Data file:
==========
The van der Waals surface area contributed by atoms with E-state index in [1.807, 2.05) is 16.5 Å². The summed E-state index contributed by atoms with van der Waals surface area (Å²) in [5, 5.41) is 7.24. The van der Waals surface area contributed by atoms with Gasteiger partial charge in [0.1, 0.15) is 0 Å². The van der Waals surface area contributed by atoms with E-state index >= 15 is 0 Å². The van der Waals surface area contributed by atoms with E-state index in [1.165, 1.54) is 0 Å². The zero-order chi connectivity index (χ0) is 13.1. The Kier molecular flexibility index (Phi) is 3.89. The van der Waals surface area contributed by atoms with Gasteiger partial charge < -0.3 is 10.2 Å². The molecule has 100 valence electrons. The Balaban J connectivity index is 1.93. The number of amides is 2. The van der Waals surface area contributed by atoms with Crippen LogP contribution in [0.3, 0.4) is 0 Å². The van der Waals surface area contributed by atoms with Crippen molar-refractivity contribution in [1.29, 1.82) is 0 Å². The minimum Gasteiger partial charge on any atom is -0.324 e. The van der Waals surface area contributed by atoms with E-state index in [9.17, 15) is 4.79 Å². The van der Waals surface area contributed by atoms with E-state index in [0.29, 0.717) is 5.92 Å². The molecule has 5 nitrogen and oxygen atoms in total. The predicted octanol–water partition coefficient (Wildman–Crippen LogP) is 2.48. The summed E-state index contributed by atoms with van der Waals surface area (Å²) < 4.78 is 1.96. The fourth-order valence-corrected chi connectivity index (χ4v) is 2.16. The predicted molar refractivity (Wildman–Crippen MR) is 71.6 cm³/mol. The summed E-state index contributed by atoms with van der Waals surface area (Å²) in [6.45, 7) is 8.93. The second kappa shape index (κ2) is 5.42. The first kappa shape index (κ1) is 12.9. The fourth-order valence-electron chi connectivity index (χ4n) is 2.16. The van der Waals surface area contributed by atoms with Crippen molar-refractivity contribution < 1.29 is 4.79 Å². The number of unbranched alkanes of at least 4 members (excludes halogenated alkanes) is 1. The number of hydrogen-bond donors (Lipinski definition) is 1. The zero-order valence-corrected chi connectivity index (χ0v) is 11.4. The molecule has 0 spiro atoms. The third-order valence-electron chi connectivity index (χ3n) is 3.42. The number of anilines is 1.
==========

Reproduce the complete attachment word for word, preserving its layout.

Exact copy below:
The van der Waals surface area contributed by atoms with E-state index in [1.807, 2.05) is 16.5 Å². The summed E-state index contributed by atoms with van der Waals surface area (Å²) in [5, 5.41) is 7.24. The van der Waals surface area contributed by atoms with Gasteiger partial charge in [0.1, 0.15) is 0 Å². The van der Waals surface area contributed by atoms with E-state index >= 15 is 0 Å². The van der Waals surface area contributed by atoms with E-state index in [1.165, 1.54) is 0 Å². The zero-order chi connectivity index (χ0) is 13.1. The Kier molecular flexibility index (Phi) is 3.89. The van der Waals surface area contributed by atoms with Gasteiger partial charge < -0.3 is 10.2 Å². The molecule has 100 valence electrons. The Balaban J connectivity index is 1.93. The number of amides is 2. The van der Waals surface area contributed by atoms with Crippen LogP contribution in [0.3, 0.4) is 0 Å². The van der Waals surface area contributed by atoms with Crippen molar-refractivity contribution in [1.29, 1.82) is 0 Å². The minimum Gasteiger partial charge on any atom is -0.324 e. The van der Waals surface area contributed by atoms with E-state index in [9.17, 15) is 4.79 Å². The van der Waals surface area contributed by atoms with E-state index in [0.29, 0.717) is 5.92 Å². The molecule has 5 nitrogen and oxygen atoms in total. The predicted octanol–water partition coefficient (Wildman–Crippen LogP) is 2.48. The summed E-state index contributed by atoms with van der Waals surface area (Å²) < 4.78 is 1.96. The fourth-order valence-corrected chi connectivity index (χ4v) is 2.16. The predicted molar refractivity (Wildman–Crippen MR) is 71.6 cm³/mol. The summed E-state index contributed by atoms with van der Waals surface area (Å²) in [6.45, 7) is 8.93. The second kappa shape index (κ2) is 5.42. The first kappa shape index (κ1) is 12.9. The fourth-order valence-electron chi connectivity index (χ4n) is 2.16. The van der Waals surface area contributed by atoms with Crippen molar-refractivity contribution < 1.29 is 4.79 Å². The number of unbranched alkanes of at least 4 members (excludes halogenated alkanes) is 1. The number of hydrogen-bond donors (Lipinski definition) is 1. The zero-order valence-corrected chi connectivity index (χ0v) is 11.4. The molecule has 0 spiro atoms. The third-order valence-electron chi connectivity index (χ3n) is 3.42. The number of anilines is 1.